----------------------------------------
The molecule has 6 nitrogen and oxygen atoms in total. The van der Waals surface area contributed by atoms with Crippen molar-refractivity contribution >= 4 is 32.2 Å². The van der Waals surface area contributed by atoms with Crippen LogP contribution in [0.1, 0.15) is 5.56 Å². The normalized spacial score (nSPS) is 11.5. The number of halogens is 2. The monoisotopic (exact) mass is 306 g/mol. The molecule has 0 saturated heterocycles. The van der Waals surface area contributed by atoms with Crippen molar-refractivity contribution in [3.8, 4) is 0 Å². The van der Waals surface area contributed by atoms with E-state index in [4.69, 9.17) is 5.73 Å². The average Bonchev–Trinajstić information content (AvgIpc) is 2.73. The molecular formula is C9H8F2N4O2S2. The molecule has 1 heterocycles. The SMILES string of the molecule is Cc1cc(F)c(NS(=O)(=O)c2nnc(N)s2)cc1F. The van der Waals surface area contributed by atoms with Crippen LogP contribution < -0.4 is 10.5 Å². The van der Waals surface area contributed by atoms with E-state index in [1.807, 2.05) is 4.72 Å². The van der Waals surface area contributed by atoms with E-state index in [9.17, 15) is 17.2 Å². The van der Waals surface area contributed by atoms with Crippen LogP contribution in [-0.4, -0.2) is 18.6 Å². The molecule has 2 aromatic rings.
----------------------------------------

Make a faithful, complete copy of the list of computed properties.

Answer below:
The molecule has 6 nitrogen and oxygen atoms in total. The van der Waals surface area contributed by atoms with Crippen molar-refractivity contribution >= 4 is 32.2 Å². The van der Waals surface area contributed by atoms with Crippen LogP contribution in [0.1, 0.15) is 5.56 Å². The normalized spacial score (nSPS) is 11.5. The number of halogens is 2. The monoisotopic (exact) mass is 306 g/mol. The molecule has 0 saturated heterocycles. The van der Waals surface area contributed by atoms with Crippen molar-refractivity contribution in [3.8, 4) is 0 Å². The van der Waals surface area contributed by atoms with E-state index in [4.69, 9.17) is 5.73 Å². The average Bonchev–Trinajstić information content (AvgIpc) is 2.73. The molecular formula is C9H8F2N4O2S2. The molecule has 1 heterocycles. The SMILES string of the molecule is Cc1cc(F)c(NS(=O)(=O)c2nnc(N)s2)cc1F. The van der Waals surface area contributed by atoms with Crippen LogP contribution < -0.4 is 10.5 Å². The van der Waals surface area contributed by atoms with E-state index in [1.807, 2.05) is 4.72 Å². The van der Waals surface area contributed by atoms with E-state index in [9.17, 15) is 17.2 Å². The van der Waals surface area contributed by atoms with Crippen LogP contribution in [-0.4, -0.2) is 18.6 Å². The molecule has 2 aromatic rings.